Meet the Party Germany Just Put in Parliament

Alternative for Germany plays to the worst impulses of the country’s history, and Angela Merkel let them win.

By John Vinocur

Frauke Petry, right, with Alexander Gauland, left, and Alice Weidel, center, prior to a press conference of the Alternative for Germany, AfD, in Berlin on Monday. Photo: Michael Sohn/Associated Press


“Nazi” is the foulest word in the German language. It shouts horror, depravity, war. Other countries have started to find ways to joke about it over the past generation, as with the Soup Nazi character who tyrannized lunch customers on the 1990s American television comedy “Seinfeld.” Not the Germans, for whom the wretched memory of the 1930s and ’40s still stokes fears about the true national character.

But the N-word is now spoken out loud, a warning flare concerning the Alternative for Germany (AfD) party’s entry into the Bundestag in Sunday’s national election. That the party is now the third-largest group in parliament dims the beacon of global leadership Chancellor Angela Merkel once claimed Germany held up for the world. The beacon already was flickering after financial trickery at Deutsche Bank and environmental scandals at Volkswagen .

The AfD leadership calls for pride in the “achievements” of German soldiers in two world wars and an official end to forced German historical “shame”; it says Islam has no place in the country, and that the Quran inspires terrorism; and it has found room for candidates who have been blatantly anti-Semitic or seek an end to Europe’s ethnic diversification. Add anti-NATO, anti-American, anti-European Union and pro-Russian views.

Yet they come in an almost-respectable-seeming package, which may be why the Interior Ministry in a country that otherwise bans hate groups has called the AfD merely “right-wing populist.”

Others are tougher. “For the first time since the Reichstag in 1945,” Foreign Minister Sigmar Gabriel, a Social Democrat, said recently, “real Nazis will be standing at the speakers’ podium” in the parliament.

A one-word answer came from Ton Nijhuis, a professor at the University of Amsterdam and a member of the Netherlands’ German Institute, when he was asked Sunday night on Dutch television whether Nazis were being elected in Germany: “Yes.”

For Heinrich August Winkler, the historian whose books are the standard work in Germany on its postwar integration into Western democracy, the rise of the AfD has a miserably familiar look. In an interview on Sunday with Die Welt, he said:

“The AfD embodies such a mass of right-wing radical/reactionary tendencies that can be seen as parallels to the German nationalists who, in opposing the Weimar Republic before 1933, prepared the way for the National Socialists,” the official name of the Nazi party.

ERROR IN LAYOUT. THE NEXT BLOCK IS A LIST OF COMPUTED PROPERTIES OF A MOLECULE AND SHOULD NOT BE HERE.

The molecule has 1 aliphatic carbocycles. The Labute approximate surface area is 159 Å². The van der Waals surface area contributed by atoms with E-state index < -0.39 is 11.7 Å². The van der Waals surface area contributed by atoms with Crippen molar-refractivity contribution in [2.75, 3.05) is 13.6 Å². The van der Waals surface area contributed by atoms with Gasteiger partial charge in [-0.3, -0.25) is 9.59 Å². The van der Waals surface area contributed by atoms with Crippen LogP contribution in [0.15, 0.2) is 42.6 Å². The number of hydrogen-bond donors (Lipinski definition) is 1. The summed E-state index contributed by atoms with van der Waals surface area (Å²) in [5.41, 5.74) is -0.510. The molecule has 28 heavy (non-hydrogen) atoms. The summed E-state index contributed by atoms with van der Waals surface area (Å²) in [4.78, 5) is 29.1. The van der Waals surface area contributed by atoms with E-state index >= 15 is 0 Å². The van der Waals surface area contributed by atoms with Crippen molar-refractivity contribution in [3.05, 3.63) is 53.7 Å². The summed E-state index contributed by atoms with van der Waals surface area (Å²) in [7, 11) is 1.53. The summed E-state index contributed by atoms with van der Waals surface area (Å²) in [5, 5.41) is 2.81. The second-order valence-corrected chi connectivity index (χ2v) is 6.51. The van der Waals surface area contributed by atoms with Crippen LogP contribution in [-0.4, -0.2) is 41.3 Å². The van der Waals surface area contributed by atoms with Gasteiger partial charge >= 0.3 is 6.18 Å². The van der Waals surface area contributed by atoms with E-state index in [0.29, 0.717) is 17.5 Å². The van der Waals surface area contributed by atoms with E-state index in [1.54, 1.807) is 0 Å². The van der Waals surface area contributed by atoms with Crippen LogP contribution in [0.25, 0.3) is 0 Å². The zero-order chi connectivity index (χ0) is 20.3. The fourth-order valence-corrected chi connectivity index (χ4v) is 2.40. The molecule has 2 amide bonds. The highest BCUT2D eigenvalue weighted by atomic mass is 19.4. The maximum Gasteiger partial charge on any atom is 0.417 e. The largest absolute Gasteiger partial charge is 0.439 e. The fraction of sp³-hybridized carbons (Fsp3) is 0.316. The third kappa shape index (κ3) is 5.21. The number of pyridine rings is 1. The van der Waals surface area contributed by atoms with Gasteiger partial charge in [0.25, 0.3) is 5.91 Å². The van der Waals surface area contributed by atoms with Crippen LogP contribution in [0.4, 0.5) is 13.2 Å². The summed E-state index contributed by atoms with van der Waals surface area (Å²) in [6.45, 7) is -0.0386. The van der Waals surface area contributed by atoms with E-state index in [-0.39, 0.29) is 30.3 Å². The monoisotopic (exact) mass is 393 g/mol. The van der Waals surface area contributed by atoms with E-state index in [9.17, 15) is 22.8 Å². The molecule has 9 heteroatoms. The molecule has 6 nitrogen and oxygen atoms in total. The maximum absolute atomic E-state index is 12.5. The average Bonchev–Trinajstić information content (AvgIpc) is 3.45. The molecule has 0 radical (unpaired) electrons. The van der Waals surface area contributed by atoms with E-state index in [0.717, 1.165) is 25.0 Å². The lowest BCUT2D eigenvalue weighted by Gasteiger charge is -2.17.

Alexander Gauland, who led the AfD ticket, denies any such link. But after more than 50 years keeping right-wing extremism out of a central political role, the party’s result is a historical breakthrough. It could turn out to be a blow to Germany’s stability, and another blow to the self-confidence of the West.

Who’s to blame? Jakob Augstein, a columnist for Der Spiegel and son of the magazine’s founder, has written, “Angela Merkel is the mother of the monster. It was on her watch that the Nazis came into the Bundestag.”

He’s not wrong. Once described in another context by the Frankfurter Allgemeine Zeitung as behaving more like the United Nations secretary-general than the chancellor, Mrs. Merkel refused to fight the AfD head-on during the election, choosing to sell her everything’s-great-in-Germany routine instead.

Certain to retain her chancellorship in a new government, she will continue to steer clear of a confrontation, saying she wants to win back AfD voters (many of whom are enraged about her opening Germany’s frontiers to a million Muslim refugees) through “good politics.”

Fat chance. This is the noncombattant Mrs. Merkel who also says that there is no military solution to crises in Crimea, Syria and eastern Ukraine. Tell that to Russia.

Mr. Winkler, the historian, bemoans what he calls, as if it were disappearing, “the old Federal Republic” of the West. And the new one?

Fourteen months ago, when the AfD was scoring about 11% in the polls (they won just under 13% Sunday), I asked Jörg Meuthen, its co-leader, if the party thought it might have to press closer to extremism to win more votes in 2017. His reply: “We’d lose more votes out of the middle. Thank God it’s like that it in Germany.”

This year he appeared on the AfD campaign trail alongside Martin Hohmann, an apparent winner of a seat Sunday, whom Mrs. Merkel threw out of the Christian Democratic Party in 2003 when he said that Jews tried to label Germans “a people of perpetrators” while they were that themselves.

And this from the Frankfurter Allgemeine Zeitung on a restaurant-bar gathering in Görlitz Saturday night. It included Jens Maier, another apparent AfD winner, who has talked about the current “manufacture of half-breeds” in Europe. Someone asked how many people were at a Maier rally earlier.

“Eighty-eight would be good,” came the answer from the crowd. The newspaper explained that 88 was code among the radical right for “Heil Hitler.”

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